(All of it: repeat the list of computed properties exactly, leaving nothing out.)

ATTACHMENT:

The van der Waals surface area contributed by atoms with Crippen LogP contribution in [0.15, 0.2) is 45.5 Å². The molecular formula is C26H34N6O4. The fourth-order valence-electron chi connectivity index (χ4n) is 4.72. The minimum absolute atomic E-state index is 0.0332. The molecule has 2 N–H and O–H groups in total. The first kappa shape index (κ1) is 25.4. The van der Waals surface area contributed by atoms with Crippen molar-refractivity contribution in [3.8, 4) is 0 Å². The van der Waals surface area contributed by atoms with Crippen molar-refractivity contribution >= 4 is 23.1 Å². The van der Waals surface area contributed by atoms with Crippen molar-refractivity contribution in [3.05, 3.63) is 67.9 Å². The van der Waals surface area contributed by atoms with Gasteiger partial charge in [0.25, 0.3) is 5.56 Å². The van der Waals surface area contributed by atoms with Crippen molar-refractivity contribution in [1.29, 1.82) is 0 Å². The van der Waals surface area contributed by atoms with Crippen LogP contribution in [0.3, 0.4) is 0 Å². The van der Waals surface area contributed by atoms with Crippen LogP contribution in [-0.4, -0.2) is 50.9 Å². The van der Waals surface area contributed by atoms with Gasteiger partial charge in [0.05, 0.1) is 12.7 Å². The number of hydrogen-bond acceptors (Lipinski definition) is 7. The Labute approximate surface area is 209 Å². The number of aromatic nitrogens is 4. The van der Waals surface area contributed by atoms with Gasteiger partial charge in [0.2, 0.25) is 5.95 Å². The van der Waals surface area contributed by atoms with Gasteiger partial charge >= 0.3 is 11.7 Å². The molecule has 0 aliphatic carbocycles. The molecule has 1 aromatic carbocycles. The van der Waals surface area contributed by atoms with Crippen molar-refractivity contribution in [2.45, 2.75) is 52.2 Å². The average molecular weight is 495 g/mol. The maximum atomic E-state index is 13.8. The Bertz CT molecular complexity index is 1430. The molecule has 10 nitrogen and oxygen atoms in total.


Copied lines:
The van der Waals surface area contributed by atoms with Crippen LogP contribution in [0.15, 0.2) is 45.5 Å². The molecular formula is C26H34N6O4. The fourth-order valence-electron chi connectivity index (χ4n) is 4.72. The minimum absolute atomic E-state index is 0.0332. The molecule has 2 N–H and O–H groups in total. The first kappa shape index (κ1) is 25.4. The van der Waals surface area contributed by atoms with Crippen molar-refractivity contribution in [3.8, 4) is 0 Å². The van der Waals surface area contributed by atoms with Crippen molar-refractivity contribution >= 4 is 23.1 Å². The van der Waals surface area contributed by atoms with Crippen molar-refractivity contribution in [3.05, 3.63) is 67.9 Å². The van der Waals surface area contributed by atoms with Gasteiger partial charge in [0.25, 0.3) is 5.56 Å². The van der Waals surface area contributed by atoms with Crippen molar-refractivity contribution in [1.29, 1.82) is 0 Å². The van der Waals surface area contributed by atoms with Crippen LogP contribution in [0.3, 0.4) is 0 Å². The van der Waals surface area contributed by atoms with Crippen LogP contribution in [-0.4, -0.2) is 50.9 Å². The van der Waals surface area contributed by atoms with Gasteiger partial charge in [0.05, 0.1) is 12.7 Å². The number of hydrogen-bond acceptors (Lipinski definition) is 7. The Labute approximate surface area is 209 Å². The number of aromatic nitrogens is 4. The van der Waals surface area contributed by atoms with Gasteiger partial charge in [0.2, 0.25) is 5.95 Å². The van der Waals surface area contributed by atoms with Gasteiger partial charge >= 0.3 is 11.7 Å². The molecule has 0 aliphatic carbocycles. The molecule has 1 aromatic carbocycles. The van der Waals surface area contributed by atoms with Crippen molar-refractivity contribution in [2.45, 2.75) is 52.2 Å². The average molecular weight is 495 g/mol. The maximum atomic E-state index is 13.8. The Bertz CT molecular complexity index is 1430. The molecule has 10 nitrogen and oxygen atoms in total.